The Policy Of Association
The policy of association was developed in place of assimilation and by 1958 the policy of assimilation had been completely abandoned.
Association was a political arrangement by which France granted some measure of autonomy to its former colonial territories. Through this policy France was able to secure the cooperation of the people and he made greater use of their political institutions. Under the policy, every citizen was accorded citizenship status, the people were given more say in the running of their own affairs and a new relationship based on the separate political identity of each territory was developed.
Reasons for the Introduction of the Policy of Association in French West Africa
- The level of nationalist activities in West Africa increased after the Second World War and this forced France to abandon the policy of assimilation.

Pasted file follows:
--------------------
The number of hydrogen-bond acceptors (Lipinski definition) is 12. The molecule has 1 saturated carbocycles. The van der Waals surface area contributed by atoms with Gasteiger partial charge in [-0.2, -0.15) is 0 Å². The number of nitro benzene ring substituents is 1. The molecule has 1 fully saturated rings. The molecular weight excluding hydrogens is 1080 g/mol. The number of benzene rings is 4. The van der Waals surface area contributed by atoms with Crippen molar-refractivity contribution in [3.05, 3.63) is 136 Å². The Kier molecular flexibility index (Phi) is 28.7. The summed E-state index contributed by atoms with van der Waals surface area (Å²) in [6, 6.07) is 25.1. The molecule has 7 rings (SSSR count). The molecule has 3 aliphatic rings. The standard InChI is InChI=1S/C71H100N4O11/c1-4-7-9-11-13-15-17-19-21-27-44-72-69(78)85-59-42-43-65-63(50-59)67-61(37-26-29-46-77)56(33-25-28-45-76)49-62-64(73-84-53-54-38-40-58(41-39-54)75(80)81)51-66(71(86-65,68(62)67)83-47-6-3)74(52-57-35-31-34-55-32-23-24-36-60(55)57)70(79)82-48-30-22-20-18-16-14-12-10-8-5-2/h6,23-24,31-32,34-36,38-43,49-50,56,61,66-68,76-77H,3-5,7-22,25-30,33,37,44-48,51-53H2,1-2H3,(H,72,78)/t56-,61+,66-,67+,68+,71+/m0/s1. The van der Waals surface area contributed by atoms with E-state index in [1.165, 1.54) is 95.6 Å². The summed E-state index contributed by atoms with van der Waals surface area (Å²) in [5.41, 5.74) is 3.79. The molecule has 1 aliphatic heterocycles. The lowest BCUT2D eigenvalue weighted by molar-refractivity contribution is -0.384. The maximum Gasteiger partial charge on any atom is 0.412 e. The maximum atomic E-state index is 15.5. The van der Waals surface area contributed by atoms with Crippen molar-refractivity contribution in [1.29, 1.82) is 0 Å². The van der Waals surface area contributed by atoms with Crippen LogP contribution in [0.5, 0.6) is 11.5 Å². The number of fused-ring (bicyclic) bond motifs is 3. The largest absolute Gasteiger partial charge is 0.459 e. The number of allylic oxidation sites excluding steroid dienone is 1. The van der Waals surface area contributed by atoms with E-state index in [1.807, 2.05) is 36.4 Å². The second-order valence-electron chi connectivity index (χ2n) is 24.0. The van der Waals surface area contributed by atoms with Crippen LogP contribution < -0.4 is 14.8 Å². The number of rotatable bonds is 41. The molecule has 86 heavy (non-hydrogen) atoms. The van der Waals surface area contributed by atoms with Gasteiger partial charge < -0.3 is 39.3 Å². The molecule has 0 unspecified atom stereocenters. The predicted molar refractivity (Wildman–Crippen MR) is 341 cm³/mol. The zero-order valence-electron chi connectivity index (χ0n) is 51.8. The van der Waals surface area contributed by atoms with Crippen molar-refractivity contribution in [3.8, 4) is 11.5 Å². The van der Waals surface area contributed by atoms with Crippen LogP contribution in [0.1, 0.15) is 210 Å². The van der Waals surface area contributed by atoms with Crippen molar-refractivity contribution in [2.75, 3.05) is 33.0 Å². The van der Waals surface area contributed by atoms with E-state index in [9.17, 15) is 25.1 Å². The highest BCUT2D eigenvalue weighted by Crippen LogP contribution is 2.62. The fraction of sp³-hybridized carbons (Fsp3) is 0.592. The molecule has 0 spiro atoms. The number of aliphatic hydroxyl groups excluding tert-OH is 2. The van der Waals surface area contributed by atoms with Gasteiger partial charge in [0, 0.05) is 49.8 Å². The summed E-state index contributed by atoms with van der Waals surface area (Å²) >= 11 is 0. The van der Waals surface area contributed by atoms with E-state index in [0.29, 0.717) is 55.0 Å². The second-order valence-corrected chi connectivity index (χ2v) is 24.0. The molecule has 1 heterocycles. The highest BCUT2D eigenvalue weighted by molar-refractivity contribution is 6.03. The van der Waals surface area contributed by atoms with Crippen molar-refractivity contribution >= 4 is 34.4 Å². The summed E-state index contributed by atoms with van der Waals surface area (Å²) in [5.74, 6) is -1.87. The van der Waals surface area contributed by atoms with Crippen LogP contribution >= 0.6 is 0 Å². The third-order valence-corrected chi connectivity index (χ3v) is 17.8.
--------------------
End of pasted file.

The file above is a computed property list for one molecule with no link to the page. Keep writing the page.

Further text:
- The rise of President De Gaule the power and the determination of his administration to replace assimilation with association.
- The policy of assimilation was costly to administer because it was a direct administration which required large sum of money.
- Those that benefited from the system later turned around to criticize it.
Features of the Policy of Association
- Association granted some autonomy to the people, recognise the authority of traditional rulers as well as used some other natives in the administration of the local areas.
- It decentralized the political structure, and allowed each local territory to develop at its own pace.
- The Africans, no longer regarded as French citizens, but as inferior people, subjected to dehumanizing experience such as forced labour.
- The policy prepared the people for the forming of political parties in the French West African colonies.
- It created local national assemblies for the people of the various colonies to discuss their affairs.
- It abolished compulsory military service and the indigenous policy.
- The policy recognised the cultural diversity of the people.